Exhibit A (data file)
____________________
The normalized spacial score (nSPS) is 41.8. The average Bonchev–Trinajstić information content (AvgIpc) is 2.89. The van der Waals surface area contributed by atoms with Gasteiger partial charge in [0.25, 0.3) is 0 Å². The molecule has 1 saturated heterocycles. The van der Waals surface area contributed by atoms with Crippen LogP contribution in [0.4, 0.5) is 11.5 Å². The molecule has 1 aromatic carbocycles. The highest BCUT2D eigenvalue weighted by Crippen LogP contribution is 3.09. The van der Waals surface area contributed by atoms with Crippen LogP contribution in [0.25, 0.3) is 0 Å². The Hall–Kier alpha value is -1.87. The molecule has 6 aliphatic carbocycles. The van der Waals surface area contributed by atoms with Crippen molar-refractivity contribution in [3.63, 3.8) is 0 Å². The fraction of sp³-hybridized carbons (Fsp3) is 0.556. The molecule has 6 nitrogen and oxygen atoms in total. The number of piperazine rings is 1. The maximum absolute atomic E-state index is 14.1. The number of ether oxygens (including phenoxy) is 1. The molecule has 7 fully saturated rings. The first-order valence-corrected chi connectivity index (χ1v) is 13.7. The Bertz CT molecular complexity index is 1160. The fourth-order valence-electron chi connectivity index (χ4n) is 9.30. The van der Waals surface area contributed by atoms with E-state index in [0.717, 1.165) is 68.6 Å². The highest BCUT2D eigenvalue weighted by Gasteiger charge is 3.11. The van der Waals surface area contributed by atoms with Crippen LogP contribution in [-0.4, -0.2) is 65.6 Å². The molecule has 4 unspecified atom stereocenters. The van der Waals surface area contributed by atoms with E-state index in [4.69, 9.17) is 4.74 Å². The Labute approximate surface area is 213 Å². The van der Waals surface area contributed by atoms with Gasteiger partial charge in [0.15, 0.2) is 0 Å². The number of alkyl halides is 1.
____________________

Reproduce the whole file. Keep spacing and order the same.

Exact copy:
The normalized spacial score (nSPS) is 41.8. The average Bonchev–Trinajstić information content (AvgIpc) is 2.89. The van der Waals surface area contributed by atoms with Gasteiger partial charge in [0.25, 0.3) is 0 Å². The molecule has 1 saturated heterocycles. The van der Waals surface area contributed by atoms with Crippen LogP contribution in [0.4, 0.5) is 11.5 Å². The molecule has 1 aromatic carbocycles. The highest BCUT2D eigenvalue weighted by Crippen LogP contribution is 3.09. The van der Waals surface area contributed by atoms with Crippen LogP contribution in [0.25, 0.3) is 0 Å². The Hall–Kier alpha value is -1.87. The molecule has 6 aliphatic carbocycles. The van der Waals surface area contributed by atoms with Crippen molar-refractivity contribution in [3.63, 3.8) is 0 Å². The fraction of sp³-hybridized carbons (Fsp3) is 0.556. The molecule has 6 nitrogen and oxygen atoms in total. The number of piperazine rings is 1. The maximum absolute atomic E-state index is 14.1. The number of ether oxygens (including phenoxy) is 1. The molecule has 7 fully saturated rings. The first-order valence-corrected chi connectivity index (χ1v) is 13.7. The Bertz CT molecular complexity index is 1160. The fourth-order valence-electron chi connectivity index (χ4n) is 9.30. The van der Waals surface area contributed by atoms with E-state index in [0.717, 1.165) is 68.6 Å². The highest BCUT2D eigenvalue weighted by Gasteiger charge is 3.11. The van der Waals surface area contributed by atoms with Crippen LogP contribution in [-0.4, -0.2) is 65.6 Å². The molecule has 4 unspecified atom stereocenters. The van der Waals surface area contributed by atoms with E-state index in [4.69, 9.17) is 4.74 Å². The Labute approximate surface area is 213 Å². The van der Waals surface area contributed by atoms with Gasteiger partial charge in [0.15, 0.2) is 0 Å². The number of alkyl halides is 1.